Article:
However, traditional appraisals can take a long time and are expensive. In some cases, the appraisals come back informing the borrower there is no equity in the property, and now your loan officer or bank officer has wasted time and must charge the customer for the expense of the appraisal. And you probably lose the customer.
Using a precise automated valuation tool, you can immediately evaluate whether there is equity in the subject property and make an informed decision on walk-in and telephone applications, or, better yet, proactively reach out to customers with lendable equity.
Refinance loans: Most existing home loans were originated with a traditional 1004 appraisal. When a performing customer decides to make a change in a loan product or to take advantage of lower interest rates, and the customer’s area has seen improving real estate price trends, the risk associated with originating a new loan may not justify the cost and time associated with a full appraisal.
Many lenders are now leveraging a hybrid appraisal product in these instances for loans under $250,000. It saves the customer time and money and provides the lender with confirmation that the collateral value is appropriate for the loan being provided.
Questionable comparables: You’ve recently underwritten a loan, and ordered an appraisal where the comps seemed a bit off, leaving you to question the quality of the appraisal itself, which results in ordering another full appraisal as a second opinion.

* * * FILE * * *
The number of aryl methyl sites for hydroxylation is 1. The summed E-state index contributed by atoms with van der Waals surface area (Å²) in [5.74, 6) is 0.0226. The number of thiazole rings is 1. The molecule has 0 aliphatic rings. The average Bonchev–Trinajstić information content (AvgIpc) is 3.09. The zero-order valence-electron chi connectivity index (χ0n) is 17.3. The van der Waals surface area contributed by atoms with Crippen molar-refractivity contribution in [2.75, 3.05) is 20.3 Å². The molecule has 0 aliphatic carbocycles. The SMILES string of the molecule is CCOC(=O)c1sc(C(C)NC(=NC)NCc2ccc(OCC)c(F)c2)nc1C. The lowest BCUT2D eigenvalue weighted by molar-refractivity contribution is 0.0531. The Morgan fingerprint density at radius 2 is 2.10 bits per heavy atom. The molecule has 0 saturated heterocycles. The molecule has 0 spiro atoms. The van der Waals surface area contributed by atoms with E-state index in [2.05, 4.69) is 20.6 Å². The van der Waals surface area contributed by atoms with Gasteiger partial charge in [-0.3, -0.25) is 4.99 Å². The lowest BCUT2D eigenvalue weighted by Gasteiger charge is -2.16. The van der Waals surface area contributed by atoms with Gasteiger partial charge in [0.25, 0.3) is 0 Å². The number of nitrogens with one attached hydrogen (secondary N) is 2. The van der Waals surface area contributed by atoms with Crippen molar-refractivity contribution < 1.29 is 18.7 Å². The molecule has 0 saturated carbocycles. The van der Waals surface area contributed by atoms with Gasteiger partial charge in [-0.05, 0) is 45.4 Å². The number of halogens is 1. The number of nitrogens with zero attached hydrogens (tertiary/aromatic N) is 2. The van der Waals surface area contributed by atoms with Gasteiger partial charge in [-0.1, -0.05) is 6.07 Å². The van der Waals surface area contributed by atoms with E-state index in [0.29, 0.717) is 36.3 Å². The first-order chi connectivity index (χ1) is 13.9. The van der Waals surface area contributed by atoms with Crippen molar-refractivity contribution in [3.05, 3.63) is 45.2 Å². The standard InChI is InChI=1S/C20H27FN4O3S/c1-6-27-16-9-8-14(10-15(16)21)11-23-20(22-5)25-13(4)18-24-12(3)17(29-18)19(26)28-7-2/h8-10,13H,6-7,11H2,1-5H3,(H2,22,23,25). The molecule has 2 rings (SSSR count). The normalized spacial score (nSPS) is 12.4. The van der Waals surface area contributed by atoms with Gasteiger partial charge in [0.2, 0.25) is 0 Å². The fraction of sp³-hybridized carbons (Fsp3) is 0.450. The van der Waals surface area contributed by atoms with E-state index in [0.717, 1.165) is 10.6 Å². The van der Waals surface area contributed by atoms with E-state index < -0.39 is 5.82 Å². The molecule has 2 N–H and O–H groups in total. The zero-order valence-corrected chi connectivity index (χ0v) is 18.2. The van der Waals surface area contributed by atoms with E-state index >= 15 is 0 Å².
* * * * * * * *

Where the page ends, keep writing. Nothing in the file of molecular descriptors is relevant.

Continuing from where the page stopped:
Using available data and technology, this can now be accomplished with an appraisal risk review, whereby another appraiser is given verified data and comps to assess the original appraisal. This product is available at a fraction of the cost of a second full appraisal.
And that’s just scratching the surface of how these hybrid valuation and appraisal products can be leveraged today.
Loan officers, underwriters, quality control and risk managers can use these products in lending decisioning, MI cancellation, repurchase disputes, appraisal quality control, and home equity pre-screening and decisioning. Loan officers and marketing departments can generate quality leads for customer and loan officer retention. Risk management can perform portfolio monitoring, and prepayment monitoring.
Default servicing can determine the value for loss mitigation decisioning, foreclosure sale bid price decisioning, REO listing strategy and offer management. Portfolio and asset managers and NPL/RPL buyers and sellers can perform pre-purchase or pre-sale valuation assessment, ongoing investment strategy status, analysis and validation.
As regulatory regimes come to understand and appreciate the efficiencies presented, we can expect the opportunities for these products to further increase.
For an industry that sometimes has been criticized as being resistant to change, the evolution, or maybe better stated, the revolution of valuation is helping the mortgage industry to become more efficient, while reducing costs and mitigating risk. I think it’s safe to say this isn’t your father’s appraisal any more.